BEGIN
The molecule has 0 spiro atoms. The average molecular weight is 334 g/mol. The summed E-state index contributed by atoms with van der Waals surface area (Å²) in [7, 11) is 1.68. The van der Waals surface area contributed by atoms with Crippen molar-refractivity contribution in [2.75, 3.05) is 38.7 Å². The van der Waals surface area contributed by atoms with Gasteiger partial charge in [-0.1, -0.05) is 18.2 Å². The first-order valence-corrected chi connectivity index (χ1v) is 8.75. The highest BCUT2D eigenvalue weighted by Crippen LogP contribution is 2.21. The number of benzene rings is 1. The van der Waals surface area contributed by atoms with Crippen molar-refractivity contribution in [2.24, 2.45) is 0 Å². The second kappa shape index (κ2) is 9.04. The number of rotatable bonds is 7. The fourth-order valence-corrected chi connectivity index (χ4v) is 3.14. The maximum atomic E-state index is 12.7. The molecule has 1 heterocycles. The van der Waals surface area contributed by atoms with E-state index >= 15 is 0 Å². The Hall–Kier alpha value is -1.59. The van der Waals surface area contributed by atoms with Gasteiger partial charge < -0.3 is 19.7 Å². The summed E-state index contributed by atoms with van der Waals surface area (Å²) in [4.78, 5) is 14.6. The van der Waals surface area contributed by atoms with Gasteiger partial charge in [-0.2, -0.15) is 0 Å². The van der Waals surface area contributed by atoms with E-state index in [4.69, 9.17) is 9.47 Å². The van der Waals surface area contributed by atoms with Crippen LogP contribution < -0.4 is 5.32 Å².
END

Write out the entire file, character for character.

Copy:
The molecule has 0 spiro atoms. The average molecular weight is 334 g/mol. The summed E-state index contributed by atoms with van der Waals surface area (Å²) in [7, 11) is 1.68. The van der Waals surface area contributed by atoms with Crippen molar-refractivity contribution in [2.75, 3.05) is 38.7 Å². The van der Waals surface area contributed by atoms with Gasteiger partial charge in [-0.1, -0.05) is 18.2 Å². The first-order valence-corrected chi connectivity index (χ1v) is 8.75. The highest BCUT2D eigenvalue weighted by Crippen LogP contribution is 2.21. The number of benzene rings is 1. The van der Waals surface area contributed by atoms with Crippen molar-refractivity contribution in [2.24, 2.45) is 0 Å². The second kappa shape index (κ2) is 9.04. The number of rotatable bonds is 7. The fourth-order valence-corrected chi connectivity index (χ4v) is 3.14. The maximum atomic E-state index is 12.7. The molecule has 1 heterocycles. The van der Waals surface area contributed by atoms with E-state index >= 15 is 0 Å². The Hall–Kier alpha value is -1.59. The van der Waals surface area contributed by atoms with Gasteiger partial charge < -0.3 is 19.7 Å². The summed E-state index contributed by atoms with van der Waals surface area (Å²) in [4.78, 5) is 14.6. The van der Waals surface area contributed by atoms with Gasteiger partial charge in [-0.2, -0.15) is 0 Å². The van der Waals surface area contributed by atoms with E-state index in [4.69, 9.17) is 9.47 Å². The van der Waals surface area contributed by atoms with Crippen LogP contribution < -0.4 is 5.32 Å².